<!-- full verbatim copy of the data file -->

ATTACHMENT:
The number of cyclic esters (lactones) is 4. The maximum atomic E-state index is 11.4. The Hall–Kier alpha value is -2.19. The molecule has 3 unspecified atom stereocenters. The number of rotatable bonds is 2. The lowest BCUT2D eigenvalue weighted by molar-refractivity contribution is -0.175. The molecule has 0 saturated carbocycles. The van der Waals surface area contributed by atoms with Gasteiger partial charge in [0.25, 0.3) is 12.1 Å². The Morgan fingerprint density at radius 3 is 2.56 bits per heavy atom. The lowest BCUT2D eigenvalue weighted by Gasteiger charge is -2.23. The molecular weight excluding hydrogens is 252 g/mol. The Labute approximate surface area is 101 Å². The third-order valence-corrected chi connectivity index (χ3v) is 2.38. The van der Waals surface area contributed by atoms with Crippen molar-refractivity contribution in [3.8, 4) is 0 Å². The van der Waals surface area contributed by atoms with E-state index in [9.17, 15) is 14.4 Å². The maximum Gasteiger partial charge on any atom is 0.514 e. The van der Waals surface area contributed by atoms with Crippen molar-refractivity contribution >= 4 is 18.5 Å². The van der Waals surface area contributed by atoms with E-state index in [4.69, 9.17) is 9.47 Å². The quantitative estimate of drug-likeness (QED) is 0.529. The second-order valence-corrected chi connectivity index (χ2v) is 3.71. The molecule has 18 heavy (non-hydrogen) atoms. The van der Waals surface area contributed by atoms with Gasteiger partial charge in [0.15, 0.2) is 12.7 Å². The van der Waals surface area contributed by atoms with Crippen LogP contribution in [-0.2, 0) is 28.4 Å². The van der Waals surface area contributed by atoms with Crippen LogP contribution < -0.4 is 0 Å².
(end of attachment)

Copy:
The number of cyclic esters (lactones) is 4. The maximum atomic E-state index is 11.4. The Hall–Kier alpha value is -2.19. The molecule has 3 unspecified atom stereocenters. The number of rotatable bonds is 2. The lowest BCUT2D eigenvalue weighted by molar-refractivity contribution is -0.175. The molecule has 0 saturated carbocycles. The van der Waals surface area contributed by atoms with Gasteiger partial charge in [0.25, 0.3) is 12.1 Å². The Morgan fingerprint density at radius 3 is 2.56 bits per heavy atom. The lowest BCUT2D eigenvalue weighted by Gasteiger charge is -2.23. The molecular weight excluding hydrogens is 252 g/mol. The Labute approximate surface area is 101 Å². The third-order valence-corrected chi connectivity index (χ3v) is 2.38. The van der Waals surface area contributed by atoms with Crippen molar-refractivity contribution in [3.8, 4) is 0 Å². The van der Waals surface area contributed by atoms with E-state index in [9.17, 15) is 14.4 Å². The maximum Gasteiger partial charge on any atom is 0.514 e. The van der Waals surface area contributed by atoms with Crippen molar-refractivity contribution >= 4 is 18.5 Å². The van der Waals surface area contributed by atoms with E-state index in [4.69, 9.17) is 9.47 Å². The quantitative estimate of drug-likeness (QED) is 0.529. The second-order valence-corrected chi connectivity index (χ2v) is 3.71. The molecule has 18 heavy (non-hydrogen) atoms. The van der Waals surface area contributed by atoms with Gasteiger partial charge in [0.15, 0.2) is 12.7 Å². The van der Waals surface area contributed by atoms with Crippen LogP contribution in [-0.2, 0) is 28.4 Å². The van der Waals surface area contributed by atoms with Crippen LogP contribution < -0.4 is 0 Å².